We hurried through dinner, and the excitement was running high as Dad finished with Tiny Tim and we had hung our stockings and placed our gifts in neat stacks beneath them. We gathered in the living room for the reading of the Christmas Story from Luke and a rousing chorus of “Silent Night”. Family prayer followed, and my Dad expressed a deep gratitude to Heavenly Father for his goodness to our family through the past year. He wept as he recounted the overwhelming outpouring of love from friends and neighbors as he lay immobilized for so many months. My Dad was Bishop of our Ward, and thanks to his wonderful counselors was able to carry on in that position through it all.
Prayer ended, we hugged and kissed each other, and headed to our beds, where we laid awake whispering and laughing most the night in anticipation of what wonderful surprises the morning might hold for us. Sleep finally overtook me in the wee hours of the morning, but not for long. Before I knew it, my brothers were calling down to Mom and Dad, “Can we get our stockings now?”
Of course, the answer was always a sleepy, “No, go back to bed for a couple of hours!” Every twenty minutes for the next hour the ritual repeated itself, until finally my parents relented and granted us permission to get our stockings. We all jumped out of bed and thundered down the stairs to the kitchen where we found our stockings brimming with nuts and candy and apples and oranges and bananas – and the traditional mini packs of cold cereal that had become a long-awaited Christmas tradition. Christmas morning was the only time we ever got to have cold cereal at our house, and we relished it!
Soon we cleared away the torn wrapping paper and gathered up the chaos of gifts into neat stacks, and prepared to enter the living room where the gifts from Santa awaited us. We lined up according to size, with smallest first, and listened excitedly as we heard Dad through the closed door turning on the Christmas music and Christmas tree lights.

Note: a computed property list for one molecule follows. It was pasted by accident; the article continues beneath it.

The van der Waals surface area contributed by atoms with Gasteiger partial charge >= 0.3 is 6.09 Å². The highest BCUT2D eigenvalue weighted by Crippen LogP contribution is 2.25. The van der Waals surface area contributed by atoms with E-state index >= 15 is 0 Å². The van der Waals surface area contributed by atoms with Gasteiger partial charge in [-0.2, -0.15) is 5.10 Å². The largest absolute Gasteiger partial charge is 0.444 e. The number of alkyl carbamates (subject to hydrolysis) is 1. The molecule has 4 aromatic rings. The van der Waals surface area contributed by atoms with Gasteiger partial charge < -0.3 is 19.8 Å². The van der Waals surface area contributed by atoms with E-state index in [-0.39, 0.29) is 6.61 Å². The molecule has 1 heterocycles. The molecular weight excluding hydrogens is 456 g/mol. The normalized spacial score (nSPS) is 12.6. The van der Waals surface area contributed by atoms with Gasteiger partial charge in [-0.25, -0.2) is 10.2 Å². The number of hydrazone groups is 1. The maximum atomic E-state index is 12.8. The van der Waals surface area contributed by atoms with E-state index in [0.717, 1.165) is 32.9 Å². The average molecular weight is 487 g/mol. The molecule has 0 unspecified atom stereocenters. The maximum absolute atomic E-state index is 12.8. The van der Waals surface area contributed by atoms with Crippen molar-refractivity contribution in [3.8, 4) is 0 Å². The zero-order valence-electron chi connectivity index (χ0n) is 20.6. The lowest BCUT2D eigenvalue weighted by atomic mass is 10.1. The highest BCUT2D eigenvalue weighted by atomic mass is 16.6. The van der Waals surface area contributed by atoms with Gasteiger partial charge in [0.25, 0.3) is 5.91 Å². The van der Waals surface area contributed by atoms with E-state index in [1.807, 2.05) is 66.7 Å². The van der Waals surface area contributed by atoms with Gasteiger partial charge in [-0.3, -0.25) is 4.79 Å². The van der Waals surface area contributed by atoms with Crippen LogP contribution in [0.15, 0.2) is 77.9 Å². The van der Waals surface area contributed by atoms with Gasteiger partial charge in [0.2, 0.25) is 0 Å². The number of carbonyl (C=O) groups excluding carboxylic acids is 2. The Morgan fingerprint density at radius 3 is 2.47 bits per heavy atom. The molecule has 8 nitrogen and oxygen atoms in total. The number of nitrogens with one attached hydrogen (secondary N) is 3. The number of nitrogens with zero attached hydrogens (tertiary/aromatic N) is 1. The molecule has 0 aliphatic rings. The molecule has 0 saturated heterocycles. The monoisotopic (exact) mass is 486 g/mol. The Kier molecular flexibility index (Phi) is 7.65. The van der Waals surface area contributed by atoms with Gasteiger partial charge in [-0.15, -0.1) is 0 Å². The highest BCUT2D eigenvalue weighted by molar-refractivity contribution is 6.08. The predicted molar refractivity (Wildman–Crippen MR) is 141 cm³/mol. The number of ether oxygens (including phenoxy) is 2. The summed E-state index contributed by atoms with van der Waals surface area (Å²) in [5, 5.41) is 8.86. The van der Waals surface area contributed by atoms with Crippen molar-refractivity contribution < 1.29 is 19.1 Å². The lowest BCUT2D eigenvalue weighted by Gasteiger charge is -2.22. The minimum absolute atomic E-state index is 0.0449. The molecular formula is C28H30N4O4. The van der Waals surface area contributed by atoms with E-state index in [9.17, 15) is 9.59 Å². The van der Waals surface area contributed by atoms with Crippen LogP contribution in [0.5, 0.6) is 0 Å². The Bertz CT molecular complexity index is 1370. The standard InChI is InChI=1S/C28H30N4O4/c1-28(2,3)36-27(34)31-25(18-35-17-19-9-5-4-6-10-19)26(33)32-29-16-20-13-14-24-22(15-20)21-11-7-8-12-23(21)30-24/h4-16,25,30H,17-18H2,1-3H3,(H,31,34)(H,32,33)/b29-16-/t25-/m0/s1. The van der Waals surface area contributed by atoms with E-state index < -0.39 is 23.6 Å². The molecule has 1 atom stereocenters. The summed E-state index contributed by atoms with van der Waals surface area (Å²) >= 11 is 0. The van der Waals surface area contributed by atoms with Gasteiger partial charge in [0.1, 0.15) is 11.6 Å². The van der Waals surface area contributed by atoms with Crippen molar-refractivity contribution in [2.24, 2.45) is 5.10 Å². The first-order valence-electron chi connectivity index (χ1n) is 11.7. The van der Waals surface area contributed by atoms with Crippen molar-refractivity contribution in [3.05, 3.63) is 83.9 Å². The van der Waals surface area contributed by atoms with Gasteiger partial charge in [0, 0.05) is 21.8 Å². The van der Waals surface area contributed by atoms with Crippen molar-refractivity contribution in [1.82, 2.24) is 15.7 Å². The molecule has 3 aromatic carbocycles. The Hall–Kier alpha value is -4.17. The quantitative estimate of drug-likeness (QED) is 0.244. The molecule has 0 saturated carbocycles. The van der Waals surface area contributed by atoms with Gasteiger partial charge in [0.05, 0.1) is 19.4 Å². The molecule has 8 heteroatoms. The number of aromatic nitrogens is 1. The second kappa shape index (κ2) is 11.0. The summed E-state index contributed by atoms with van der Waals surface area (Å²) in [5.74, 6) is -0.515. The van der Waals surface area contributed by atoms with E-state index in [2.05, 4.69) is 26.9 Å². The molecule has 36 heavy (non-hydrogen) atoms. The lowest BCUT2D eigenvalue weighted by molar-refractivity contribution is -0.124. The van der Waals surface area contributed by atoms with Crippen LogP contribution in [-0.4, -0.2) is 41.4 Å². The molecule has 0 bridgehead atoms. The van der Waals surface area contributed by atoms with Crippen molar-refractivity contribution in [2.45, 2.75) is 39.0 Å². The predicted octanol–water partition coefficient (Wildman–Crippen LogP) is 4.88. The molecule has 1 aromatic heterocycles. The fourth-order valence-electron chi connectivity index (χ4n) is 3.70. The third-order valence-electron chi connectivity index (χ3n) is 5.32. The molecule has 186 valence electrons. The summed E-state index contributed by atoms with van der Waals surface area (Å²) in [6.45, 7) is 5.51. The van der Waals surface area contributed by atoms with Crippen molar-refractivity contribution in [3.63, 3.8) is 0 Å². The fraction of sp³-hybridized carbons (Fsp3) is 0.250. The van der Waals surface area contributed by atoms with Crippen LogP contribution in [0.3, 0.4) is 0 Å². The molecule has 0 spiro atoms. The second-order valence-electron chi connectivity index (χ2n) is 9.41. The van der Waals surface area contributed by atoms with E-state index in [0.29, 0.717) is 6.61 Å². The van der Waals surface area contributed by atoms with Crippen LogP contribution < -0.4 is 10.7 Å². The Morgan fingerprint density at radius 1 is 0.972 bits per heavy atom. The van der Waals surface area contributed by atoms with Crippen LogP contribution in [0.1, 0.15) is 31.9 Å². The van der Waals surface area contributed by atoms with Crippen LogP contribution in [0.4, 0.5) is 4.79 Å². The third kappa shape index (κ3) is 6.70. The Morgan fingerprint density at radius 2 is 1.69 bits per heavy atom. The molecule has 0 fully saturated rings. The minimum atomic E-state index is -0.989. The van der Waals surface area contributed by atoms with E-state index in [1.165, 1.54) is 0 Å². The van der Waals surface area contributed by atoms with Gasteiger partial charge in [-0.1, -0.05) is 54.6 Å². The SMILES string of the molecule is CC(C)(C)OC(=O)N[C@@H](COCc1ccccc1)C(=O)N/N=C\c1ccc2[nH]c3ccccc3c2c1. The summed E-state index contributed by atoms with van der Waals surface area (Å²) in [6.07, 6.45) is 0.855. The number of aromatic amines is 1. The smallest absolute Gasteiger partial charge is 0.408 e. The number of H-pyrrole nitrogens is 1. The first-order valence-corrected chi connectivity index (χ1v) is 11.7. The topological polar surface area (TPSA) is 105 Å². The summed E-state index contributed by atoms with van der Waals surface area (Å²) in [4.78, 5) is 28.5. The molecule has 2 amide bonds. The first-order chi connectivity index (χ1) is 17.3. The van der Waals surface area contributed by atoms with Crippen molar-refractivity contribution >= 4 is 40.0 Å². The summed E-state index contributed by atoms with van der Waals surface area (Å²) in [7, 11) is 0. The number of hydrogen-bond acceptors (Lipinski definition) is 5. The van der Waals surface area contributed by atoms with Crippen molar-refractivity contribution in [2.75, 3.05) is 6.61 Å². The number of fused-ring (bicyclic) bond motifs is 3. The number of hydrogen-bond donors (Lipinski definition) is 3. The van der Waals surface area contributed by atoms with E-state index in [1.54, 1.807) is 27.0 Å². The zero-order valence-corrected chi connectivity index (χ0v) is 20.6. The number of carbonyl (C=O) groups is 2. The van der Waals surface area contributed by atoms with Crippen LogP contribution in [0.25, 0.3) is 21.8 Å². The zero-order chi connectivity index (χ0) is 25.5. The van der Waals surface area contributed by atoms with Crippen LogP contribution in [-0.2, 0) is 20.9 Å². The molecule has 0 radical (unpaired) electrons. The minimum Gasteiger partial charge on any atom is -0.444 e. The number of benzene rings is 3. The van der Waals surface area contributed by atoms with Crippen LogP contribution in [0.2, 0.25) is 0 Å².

All of a sudden the door flew open and we ran helter skelter into the living room, pushing the little ones in front of us aside, searching for our pile of Santa-borne gifts. But suddenly we all stopped dead in our tracks. Right there in the middle of the living room, in living color, stood a beautiful, shiny, new, bright red bicycle. It had Roy’s name on it, but that didn’t matter to the rest of us. Forgetting our own gifts, we all gathered together around the bicycle, ringing it’s bell and exclaiming our delight. Roy, who had been all but pushed out of the way, was ceremoniously brought forward and carefully wrapped his 9-year-old arms around the bicycle and broke into tears.
None of us noticed the tears that my parents wiped from their eyes. Nor did we see them embrace my sister, Leone, as she wept. And it wasn’t until later in the day that we learned that Leone, arriving home early from work on Christmas Eve, had approached my mother with a Christmas bonus given her by her boss. She wanted to do something special for the family, and asked Mom to accompany her back downtown to the old Salt Lake Hardware store where she had seen the bike on sale. Her bonus check was exactly enough to cover the cost of the bike.
I have enjoyed many joyful, meaningful Christmases since that year of the bike, but none have left such an indelible mark on my heart as seeing the joy in my little brother’s eyes, and feeling the Lord’s spirit in our home as my sister gave so unselfishly of herself. Not just that Christmas day, but through the entire year prior, she had sacrificed her own dreams to provide for her little brothers and sisters.